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Studio Meda wins Bankside BikeShed contest

Camberwell-based Studio Meda has won the Architecture Foundation competition to design a £10,000 prototype bike shed for use in the Bankside area of Southwark, south London

The practice, which is headed by ex-David Chipperfield Architects’ associate Martin Ebert, saw off shortlisted schemes by Atmos Studio, Dream Studio, Quinn Architecture and Tughela Gino Architecture with Gabby Shawcross.

Backed by local business group Better Bankside and the EU ‘Smart Green Business’ fund, a prototype of the winning design will be built later this year.

Contest judge and Ashok Sinha, the chief executive of the London Cycling Campaign said: ‘At first glance not looking like a bikeshed at all, this elegant yet economic design by Studio Meda not only provides robust and sheltered cycle parking but does so with an aesthetic that would enable it to hold its own outside any of Bankside’s many statement buildings.’

Fellow jury member Sarah Walton, an assistant director at the Cross River Partnership, added: ’ I am very excited about the contribution this design will make to the distinctiveness and continued regeneration of the Bankside area’

Full results:

Contest winner: Studio Meda
Second place: Tughela Gino Architecture & Gabby Shawcross
Commendation for presentation: Atmos
Winner of public vote: Dream Studio

Previous story (10.03.2011)

Bankside BikeShed competition finalists revealed

These are the five shortlisted schemes in the Architecture Foundation competition to design a £10,000 prototype bike shed for use in the Bankside area of Southwark, south London

The designs by Atmos Studio, Dream Studio, Studio Meda, Quinn Architecture and Tughela Gino Architecture were chosen from over 50 entries to the contest, which sought a portable solution to the lack of cycle parking in the area.

Supported by local business group Better Bankside and the EU ‘Smart Green Business’ fund, a prototype of the winning design will be fabricated in May with the potential for an area-wide roll-out in the coming year.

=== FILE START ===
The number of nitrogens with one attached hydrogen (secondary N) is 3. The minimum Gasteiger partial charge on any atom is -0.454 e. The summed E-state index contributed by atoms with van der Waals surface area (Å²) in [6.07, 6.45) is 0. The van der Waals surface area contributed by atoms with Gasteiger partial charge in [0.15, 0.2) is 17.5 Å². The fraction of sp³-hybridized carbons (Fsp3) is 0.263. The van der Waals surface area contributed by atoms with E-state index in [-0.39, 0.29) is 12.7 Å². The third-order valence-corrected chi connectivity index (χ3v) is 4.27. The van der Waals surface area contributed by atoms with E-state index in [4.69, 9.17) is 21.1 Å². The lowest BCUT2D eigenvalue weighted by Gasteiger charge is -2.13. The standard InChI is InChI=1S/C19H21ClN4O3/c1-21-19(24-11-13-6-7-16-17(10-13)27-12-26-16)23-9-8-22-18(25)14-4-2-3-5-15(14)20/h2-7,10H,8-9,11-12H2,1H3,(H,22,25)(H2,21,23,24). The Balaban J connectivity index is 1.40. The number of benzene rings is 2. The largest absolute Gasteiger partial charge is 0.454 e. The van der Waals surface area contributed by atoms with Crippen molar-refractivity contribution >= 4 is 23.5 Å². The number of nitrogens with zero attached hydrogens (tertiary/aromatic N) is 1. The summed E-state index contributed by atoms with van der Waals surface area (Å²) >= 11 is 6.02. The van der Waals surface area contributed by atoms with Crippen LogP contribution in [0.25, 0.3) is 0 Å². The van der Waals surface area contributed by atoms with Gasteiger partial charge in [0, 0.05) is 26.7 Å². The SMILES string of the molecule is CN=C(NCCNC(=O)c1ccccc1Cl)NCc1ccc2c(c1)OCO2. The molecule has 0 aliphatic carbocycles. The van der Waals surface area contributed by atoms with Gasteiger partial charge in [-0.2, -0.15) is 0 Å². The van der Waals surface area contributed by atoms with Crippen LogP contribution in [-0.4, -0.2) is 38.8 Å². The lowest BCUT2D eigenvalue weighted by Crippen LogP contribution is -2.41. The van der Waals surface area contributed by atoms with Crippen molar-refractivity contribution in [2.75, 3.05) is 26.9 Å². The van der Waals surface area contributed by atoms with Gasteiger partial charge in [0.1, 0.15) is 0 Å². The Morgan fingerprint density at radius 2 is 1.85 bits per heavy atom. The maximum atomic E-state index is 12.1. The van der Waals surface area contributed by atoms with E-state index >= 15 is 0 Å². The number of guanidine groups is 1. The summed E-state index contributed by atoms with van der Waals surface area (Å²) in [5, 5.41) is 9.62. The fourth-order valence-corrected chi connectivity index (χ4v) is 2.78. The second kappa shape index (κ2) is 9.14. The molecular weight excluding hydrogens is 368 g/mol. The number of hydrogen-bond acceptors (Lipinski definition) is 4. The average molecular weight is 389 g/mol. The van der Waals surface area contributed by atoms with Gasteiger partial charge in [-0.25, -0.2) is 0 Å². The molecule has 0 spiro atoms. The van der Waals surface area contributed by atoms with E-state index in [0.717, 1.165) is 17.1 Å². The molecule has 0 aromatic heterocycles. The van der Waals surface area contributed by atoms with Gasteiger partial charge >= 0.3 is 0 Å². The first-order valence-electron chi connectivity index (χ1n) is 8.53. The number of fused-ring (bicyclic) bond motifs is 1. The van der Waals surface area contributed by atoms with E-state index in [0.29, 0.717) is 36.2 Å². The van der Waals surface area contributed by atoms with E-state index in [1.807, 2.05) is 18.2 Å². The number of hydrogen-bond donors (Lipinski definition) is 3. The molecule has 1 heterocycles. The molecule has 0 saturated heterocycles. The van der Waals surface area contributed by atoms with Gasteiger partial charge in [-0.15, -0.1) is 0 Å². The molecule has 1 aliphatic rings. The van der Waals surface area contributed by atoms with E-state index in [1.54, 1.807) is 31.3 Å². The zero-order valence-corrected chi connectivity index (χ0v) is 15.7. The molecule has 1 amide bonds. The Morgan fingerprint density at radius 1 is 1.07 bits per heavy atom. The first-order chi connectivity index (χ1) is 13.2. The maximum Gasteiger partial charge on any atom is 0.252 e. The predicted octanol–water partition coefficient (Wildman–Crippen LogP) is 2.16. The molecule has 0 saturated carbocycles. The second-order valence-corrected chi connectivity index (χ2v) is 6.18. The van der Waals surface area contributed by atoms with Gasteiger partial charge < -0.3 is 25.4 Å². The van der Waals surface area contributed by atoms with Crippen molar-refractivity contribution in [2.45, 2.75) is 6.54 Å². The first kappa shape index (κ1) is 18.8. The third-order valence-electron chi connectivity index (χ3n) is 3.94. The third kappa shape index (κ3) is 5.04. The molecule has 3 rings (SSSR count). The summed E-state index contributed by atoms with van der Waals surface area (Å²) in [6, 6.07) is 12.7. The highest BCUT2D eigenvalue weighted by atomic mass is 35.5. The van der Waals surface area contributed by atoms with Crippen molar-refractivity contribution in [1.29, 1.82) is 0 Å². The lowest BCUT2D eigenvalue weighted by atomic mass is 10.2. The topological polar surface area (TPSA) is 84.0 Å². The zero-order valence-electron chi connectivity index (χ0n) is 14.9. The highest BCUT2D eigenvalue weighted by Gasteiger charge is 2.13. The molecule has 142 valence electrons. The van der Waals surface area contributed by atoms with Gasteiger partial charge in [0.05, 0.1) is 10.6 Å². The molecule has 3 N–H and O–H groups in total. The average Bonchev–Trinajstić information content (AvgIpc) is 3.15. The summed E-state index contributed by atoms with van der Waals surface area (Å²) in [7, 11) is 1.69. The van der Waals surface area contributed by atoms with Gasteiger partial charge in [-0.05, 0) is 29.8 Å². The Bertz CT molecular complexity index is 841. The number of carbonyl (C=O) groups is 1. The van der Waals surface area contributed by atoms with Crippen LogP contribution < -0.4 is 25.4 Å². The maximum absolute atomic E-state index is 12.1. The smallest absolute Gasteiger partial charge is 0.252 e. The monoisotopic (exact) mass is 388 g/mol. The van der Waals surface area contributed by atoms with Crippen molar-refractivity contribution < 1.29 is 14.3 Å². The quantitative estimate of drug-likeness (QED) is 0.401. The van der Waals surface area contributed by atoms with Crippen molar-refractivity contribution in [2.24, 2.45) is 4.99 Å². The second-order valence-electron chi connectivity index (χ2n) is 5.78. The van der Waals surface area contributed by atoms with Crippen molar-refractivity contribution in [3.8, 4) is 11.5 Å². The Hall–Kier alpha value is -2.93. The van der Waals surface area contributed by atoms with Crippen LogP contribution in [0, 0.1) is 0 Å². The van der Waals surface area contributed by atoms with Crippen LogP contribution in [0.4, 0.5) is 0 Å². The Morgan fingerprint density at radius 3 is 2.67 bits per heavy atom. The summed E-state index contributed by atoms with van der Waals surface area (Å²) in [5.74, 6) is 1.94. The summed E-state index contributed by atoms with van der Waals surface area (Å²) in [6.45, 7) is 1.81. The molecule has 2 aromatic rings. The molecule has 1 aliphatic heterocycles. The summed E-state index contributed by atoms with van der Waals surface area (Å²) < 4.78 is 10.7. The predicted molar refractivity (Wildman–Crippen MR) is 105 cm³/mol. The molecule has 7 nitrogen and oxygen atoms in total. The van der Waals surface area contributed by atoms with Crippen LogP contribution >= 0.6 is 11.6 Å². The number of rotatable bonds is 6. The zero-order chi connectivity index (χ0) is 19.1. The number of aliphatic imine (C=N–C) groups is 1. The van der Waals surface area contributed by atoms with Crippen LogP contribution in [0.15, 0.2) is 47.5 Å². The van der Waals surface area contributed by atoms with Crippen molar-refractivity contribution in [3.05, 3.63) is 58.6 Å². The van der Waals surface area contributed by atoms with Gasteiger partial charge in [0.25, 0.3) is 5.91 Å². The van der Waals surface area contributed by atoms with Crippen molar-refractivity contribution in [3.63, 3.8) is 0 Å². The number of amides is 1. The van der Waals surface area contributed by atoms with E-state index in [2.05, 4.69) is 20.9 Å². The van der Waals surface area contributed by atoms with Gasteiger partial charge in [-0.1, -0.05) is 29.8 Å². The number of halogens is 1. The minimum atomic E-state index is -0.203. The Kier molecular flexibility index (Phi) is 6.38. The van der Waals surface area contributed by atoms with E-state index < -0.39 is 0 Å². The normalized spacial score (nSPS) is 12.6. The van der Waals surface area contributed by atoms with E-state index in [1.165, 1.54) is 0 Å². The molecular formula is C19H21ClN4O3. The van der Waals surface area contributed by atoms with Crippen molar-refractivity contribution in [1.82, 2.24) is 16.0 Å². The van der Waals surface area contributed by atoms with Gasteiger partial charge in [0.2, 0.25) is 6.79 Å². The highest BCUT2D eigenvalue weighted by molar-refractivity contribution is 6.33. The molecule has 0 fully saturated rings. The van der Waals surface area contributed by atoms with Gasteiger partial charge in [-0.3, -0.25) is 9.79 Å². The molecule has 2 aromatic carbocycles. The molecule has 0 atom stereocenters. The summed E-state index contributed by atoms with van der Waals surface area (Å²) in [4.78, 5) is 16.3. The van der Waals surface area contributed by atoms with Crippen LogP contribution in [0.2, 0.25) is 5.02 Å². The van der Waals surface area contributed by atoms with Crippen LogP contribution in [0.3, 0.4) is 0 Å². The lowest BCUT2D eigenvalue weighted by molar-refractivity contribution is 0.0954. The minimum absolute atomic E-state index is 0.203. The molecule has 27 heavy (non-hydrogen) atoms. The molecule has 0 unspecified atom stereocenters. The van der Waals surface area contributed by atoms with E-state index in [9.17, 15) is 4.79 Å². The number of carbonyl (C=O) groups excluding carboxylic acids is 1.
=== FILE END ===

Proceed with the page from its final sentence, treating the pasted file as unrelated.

Competition judge and DSDHA director Deborah Saunt said: ‘The wide range of entries positively demonstrated the diverse culture of design that takes an active interest in the city.’

Giles Semper, Better Bankside deputy chief executive added: ‘My preconceptions of what a bike shed might look like were thoroughly challenged during the shortlisting.’

The AJ will reveal the winning project in two weeks’ time.

 

The competition longlist


ANA & ASD
A.N. Other Architecture
CarverHaggard
CycleHoop LTD
Deep Blue Architects
John Robertson Architects
KGP Design Studio, LLC
Knott Architects
UA United Architects
Unit Architects

 

Readers' comments (4)

  • Not so sure that the scafo-park one looks like it's very secure for the bike - I can see there's a trough for the wheel but is a D-lock or chain really going to secure the bike when there's so much front hanging out? Also doesn't look like you can get a D-lock around the frame and stand if the bike is wheeled in front first, and the majority of D-locks are pretty short... Bung a standard (but green) Sheffield stand in there and I reckon you're on to a winner. Like the provision for growing plants on it though, reminds me of the green-roof Sheffield bus shelters and that more street furniture should offer these opportunities!

    Unsuitable or offensive?

  • Also, how on earth do you get into the pink one, and how do you visit atmosstudio.com without having a seizure? Loving the form of their shelter otherwise..!

    Unsuitable or offensive?

  • Simon, we are now registered providers of anti-epileptic pharmaceuticals so do let us know if we can help.
    atmos (http://bit.ly/edN516)

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  • "at first glance not like a bike shed at all" - maybe because none of their images actually showed what it would look like with bikes in it?!

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